Date of Award


Document Type


Degree Name

Doctor of Philosophy (PhD)

Legacy Department


Committee Chair/Advisor

Creager, Stephen E

Committee Member

Guiseppi-Elie , Anthony

Committee Member

Chumanov , George

Committee Member

Arya , Dev Priya

Committee Member

Christensen , Kenneth A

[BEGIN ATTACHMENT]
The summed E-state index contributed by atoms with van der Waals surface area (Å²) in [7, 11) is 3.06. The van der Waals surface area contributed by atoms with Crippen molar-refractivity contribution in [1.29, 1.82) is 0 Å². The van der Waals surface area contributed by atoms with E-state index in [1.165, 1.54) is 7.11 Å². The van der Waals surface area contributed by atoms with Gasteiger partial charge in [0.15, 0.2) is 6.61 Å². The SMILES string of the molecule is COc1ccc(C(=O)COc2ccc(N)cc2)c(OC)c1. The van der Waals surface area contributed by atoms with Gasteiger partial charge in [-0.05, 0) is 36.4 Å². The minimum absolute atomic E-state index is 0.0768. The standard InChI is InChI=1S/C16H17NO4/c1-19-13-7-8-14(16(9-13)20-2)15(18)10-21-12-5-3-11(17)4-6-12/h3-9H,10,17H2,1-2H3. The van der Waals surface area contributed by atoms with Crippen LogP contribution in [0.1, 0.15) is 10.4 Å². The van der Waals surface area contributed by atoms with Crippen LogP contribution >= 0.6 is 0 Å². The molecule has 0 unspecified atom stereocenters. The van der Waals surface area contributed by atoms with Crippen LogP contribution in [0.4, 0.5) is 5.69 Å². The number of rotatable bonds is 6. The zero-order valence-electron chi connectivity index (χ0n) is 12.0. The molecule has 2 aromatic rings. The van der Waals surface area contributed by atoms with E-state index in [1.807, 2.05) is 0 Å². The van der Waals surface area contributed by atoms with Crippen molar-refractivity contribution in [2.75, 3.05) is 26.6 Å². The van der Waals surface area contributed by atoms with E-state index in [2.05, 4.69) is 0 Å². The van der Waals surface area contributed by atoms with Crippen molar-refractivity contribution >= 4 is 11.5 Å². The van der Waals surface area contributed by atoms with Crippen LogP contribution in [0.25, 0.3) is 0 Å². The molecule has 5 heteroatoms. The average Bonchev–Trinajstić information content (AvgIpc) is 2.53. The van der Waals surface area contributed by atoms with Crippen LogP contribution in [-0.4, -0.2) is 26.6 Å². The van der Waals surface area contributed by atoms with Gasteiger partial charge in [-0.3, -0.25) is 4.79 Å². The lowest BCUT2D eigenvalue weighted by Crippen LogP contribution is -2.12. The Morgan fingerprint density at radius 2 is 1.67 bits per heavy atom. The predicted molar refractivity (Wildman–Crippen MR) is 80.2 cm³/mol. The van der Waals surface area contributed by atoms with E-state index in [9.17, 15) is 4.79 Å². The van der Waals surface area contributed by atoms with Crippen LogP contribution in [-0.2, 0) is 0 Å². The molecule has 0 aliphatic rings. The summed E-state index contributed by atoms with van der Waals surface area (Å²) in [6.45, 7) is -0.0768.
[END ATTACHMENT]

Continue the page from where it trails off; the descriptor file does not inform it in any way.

Applications such as point-of-care medical diagnosis and in-the-field biological warfare agent detection require portable bioassays which are less laborious yet cost effective. Conventional sandwich bioassays see limited use for such applications as it involves time consuming steps of reagent treatment and washings, and are restricted to use inside laboratories. We explore new platforms for sandwich bioassays required by such applications. The platform we have developed is based on electrochemical methods of detection. Flow-through three-dimensional electrodes suitable for use in electrochemical sandwich bioassays were fabricated. A composite of superporous agarose and reticulated vitreous carbon (SPA-RVC) material was used for the fabrication of these electrodes. These SPA-RVC electrodes provide confined spaces to trap the redox molecules within the electrode making it possible for coulometric detection. The flow-through design allows for ease in treatment of multiple solutions and washing steps. The electrode materials were characterized for their physical features like pore-size distribution, total free volume, densities, and structural characteristics. The characteristics of the SPA-RVC electrode to perform electrochemical measurements were also studied. Avidin affinity molecules were covalently bound onto the superporous agarose (SPA) matrix to create binding sites to immobilize biotinylated capture probes. The loading of these avidin moieties inside the SPA-RVC electrodes was determined. SPA-RVC electrodes were used for the determination of kinetic parameters of immobilized avidin alkaline phosphatase labels required for carrying out electrochemical bioassays. The electrodes were tested for their feasibility in carrying out sandwich assays. Biotinylated bovine serum albumin was detected in a sandwich assay scheme using these electrodes. DNA hybridization detection with the proposed scheme posed problem such as high non-specific and undesirable specific binding of the biomaterials used. Alternative bioassay schemes for the improvement of the DNA hybridization assays are discussed.



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